Recent research suggests that a few members of the genus Eupolymnia possess a chemical deterrent. In lab studies, certain species of predatory crab and fish refused pellets of food infused with spaghetti worm extract and tended to avoid water with high levels of the worm's excretions. These results varied widely from the control experiment, when regular pellets of food were aggressively devoured by the predators. Scientists studying these results also suggested that the actual purpose of the chemical is to repel other worm larvae from settling in the area, thus reducing competition. However, the active chemicals (metabolites) were not specifically identified and the exact purpose remains unknown. Additionally, chemical deterrents were not found in other worms in this same Family.
Although making little impact economically, spaghetti worms were once used by ancient Hawaiians for medicinal purposes, although the treated ailment is not clear. Natives called the worm "kauna'oa or kio", and patients regularly drank a soup of the worm's palps for several weeks or directly sucked the live worm's internal fluids from the main body through a bamboo tube. Today, the worms are usually only used by humans as accessories to aquariums, not for medicinal purposes.
Spaghetti worms are known among aquarium enthusiasts to be "hitchhikers", as these worms are commonly transported to artificial marine habitats through the sale of sediment and natural rocks and/or coral. Generally, these worms can adjust to environmental changes associated with an aquarium such as pH level and temperature. Upon the discovery of one or more of these worms, some consider them a nuisance. However, many view these Terebellids as a benefit to their artificial habitat, as they clean detritus and unwanted biological waste or even left-over fish food from the tank. Additionally, the worms pose no danger to the intended marine animals of the aquarium.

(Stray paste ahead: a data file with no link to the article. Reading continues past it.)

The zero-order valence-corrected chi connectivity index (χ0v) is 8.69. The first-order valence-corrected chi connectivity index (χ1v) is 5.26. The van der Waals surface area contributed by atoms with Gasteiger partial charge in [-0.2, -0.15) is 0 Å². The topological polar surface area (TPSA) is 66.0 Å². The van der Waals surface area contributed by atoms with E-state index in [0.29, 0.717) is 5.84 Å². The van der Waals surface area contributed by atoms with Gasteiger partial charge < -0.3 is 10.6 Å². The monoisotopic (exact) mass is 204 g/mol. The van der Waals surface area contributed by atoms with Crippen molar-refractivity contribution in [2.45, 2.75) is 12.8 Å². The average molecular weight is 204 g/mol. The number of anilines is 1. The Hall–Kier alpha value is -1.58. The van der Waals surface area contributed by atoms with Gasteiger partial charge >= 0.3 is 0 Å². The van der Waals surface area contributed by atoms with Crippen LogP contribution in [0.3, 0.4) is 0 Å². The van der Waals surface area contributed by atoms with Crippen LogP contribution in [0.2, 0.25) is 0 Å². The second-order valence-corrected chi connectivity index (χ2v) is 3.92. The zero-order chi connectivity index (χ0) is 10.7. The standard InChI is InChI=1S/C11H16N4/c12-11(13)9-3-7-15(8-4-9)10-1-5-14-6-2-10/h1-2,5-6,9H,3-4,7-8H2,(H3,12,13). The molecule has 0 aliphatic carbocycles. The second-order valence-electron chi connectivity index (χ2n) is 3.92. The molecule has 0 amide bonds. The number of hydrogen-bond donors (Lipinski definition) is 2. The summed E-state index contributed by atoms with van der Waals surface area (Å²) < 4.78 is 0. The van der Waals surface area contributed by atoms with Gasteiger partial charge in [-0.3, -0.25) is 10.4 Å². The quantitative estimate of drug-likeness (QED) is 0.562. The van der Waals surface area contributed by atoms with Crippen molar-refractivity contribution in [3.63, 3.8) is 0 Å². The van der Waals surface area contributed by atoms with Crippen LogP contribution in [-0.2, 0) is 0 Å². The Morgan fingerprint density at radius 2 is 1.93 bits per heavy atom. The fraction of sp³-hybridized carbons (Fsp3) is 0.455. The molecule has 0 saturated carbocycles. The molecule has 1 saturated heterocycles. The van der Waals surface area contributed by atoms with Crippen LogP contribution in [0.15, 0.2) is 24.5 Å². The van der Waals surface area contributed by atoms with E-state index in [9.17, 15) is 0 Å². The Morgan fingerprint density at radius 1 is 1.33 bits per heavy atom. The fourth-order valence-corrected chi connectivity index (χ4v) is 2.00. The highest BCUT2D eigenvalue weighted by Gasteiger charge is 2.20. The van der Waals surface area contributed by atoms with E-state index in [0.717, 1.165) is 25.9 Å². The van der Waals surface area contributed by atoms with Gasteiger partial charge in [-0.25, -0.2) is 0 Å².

For these reasons, spaghetti worms are even sold to aquarium keepers as harmless tank cleaners, notably by Hawaiian companies like Indo-Pacific Sea Farms. Because spaghetti worms can produce many offspring under proper conditions, they can be purchased at a relatively low price. Small aquatic enclosures provide conditions to almost guarantee successful reproduction between spaghetti worms, so these worms are promoted as being one-time purchases. Many websites that provide aquarium advice claim spaghetti worms to be near essential.
This spaghetti worm in the genus Amphitrite can be seen moving its palps across the ground as the main body squirms to dig a burrow.
- Terebellidae WikiSpecies. Web. Updated March 6, 2010. Author unknown
- Marine Life Profile: Spaghetti Worm Waikiki Aquarium. Web. Accessed December 14, 2013. Author Unknown
- Keating-Bitonti, Caitlin. Naked and exposed spaghetti worms Invertebrate Zoology at FHL. Web. Published July 16, 2013.
- Scott, Susan. Spaghetti.worms.utilize.tentacles.in.amazing.ways SusanScott.net. Web. Published January 19, 1998.
- Lim, Julian. Eupolymnia crasscornis MarineInvertebratesofBermuda. Web. Accessed December 14, 2013.
- Spaghetti Worm iNaturalist. Web. Accessed December 14, 2013. Author Unknown
- Read, G. Terebellidae NIWA Guide to Polychaeta . Web. Updated July 25, 2004.
- Robb, Lauren. SpaghettiWorms Animal A Day. Web. Published January 19, 2013.
- BritishBeasts Dive. Web. Accessed January 12 2014. Author Unknown
- SpaghettiAndHairWorms Reefkeeping. Web. Published 2008. Author Unknown
- Raabe, Linda. TheReefAquariumCleanUpCrew Aquarium Clean-Up Crew. Web. Published 2010.
- New! Reefworms Indo-Pacific Sea Farms. Web. Published 1997. Author Unknown